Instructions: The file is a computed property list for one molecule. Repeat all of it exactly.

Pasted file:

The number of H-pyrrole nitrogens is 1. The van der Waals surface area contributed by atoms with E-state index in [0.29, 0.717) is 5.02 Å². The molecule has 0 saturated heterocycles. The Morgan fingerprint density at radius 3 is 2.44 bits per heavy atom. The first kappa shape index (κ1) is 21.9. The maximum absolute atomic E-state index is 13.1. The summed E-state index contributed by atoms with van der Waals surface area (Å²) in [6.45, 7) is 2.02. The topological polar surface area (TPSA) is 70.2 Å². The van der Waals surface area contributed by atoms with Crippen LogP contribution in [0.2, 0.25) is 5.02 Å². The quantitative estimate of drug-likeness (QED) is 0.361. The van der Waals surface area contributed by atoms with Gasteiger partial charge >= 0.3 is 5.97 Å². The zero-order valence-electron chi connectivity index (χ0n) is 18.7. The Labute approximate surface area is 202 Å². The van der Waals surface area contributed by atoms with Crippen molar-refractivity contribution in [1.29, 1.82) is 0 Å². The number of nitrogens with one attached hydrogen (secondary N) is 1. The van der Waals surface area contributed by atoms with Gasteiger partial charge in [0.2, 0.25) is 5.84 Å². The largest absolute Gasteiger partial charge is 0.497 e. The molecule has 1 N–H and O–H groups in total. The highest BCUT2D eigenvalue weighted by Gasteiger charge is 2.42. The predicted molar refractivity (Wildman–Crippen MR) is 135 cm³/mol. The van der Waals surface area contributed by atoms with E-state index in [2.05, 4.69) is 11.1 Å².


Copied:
The number of H-pyrrole nitrogens is 1. The van der Waals surface area contributed by atoms with E-state index in [0.29, 0.717) is 5.02 Å². The molecule has 0 saturated heterocycles. The Morgan fingerprint density at radius 3 is 2.44 bits per heavy atom. The first kappa shape index (κ1) is 21.9. The maximum absolute atomic E-state index is 13.1. The summed E-state index contributed by atoms with van der Waals surface area (Å²) in [6.45, 7) is 2.02. The topological polar surface area (TPSA) is 70.2 Å². The van der Waals surface area contributed by atoms with Crippen LogP contribution in [0.2, 0.25) is 5.02 Å². The quantitative estimate of drug-likeness (QED) is 0.361. The van der Waals surface area contributed by atoms with Gasteiger partial charge >= 0.3 is 5.97 Å². The zero-order valence-electron chi connectivity index (χ0n) is 18.7. The Labute approximate surface area is 202 Å². The van der Waals surface area contributed by atoms with Crippen molar-refractivity contribution in [1.29, 1.82) is 0 Å². The number of nitrogens with one attached hydrogen (secondary N) is 1. The van der Waals surface area contributed by atoms with Gasteiger partial charge in [0.2, 0.25) is 5.84 Å². The largest absolute Gasteiger partial charge is 0.497 e. The molecule has 1 N–H and O–H groups in total. The highest BCUT2D eigenvalue weighted by Gasteiger charge is 2.42. The predicted molar refractivity (Wildman–Crippen MR) is 135 cm³/mol. The van der Waals surface area contributed by atoms with E-state index in [2.05, 4.69) is 11.1 Å².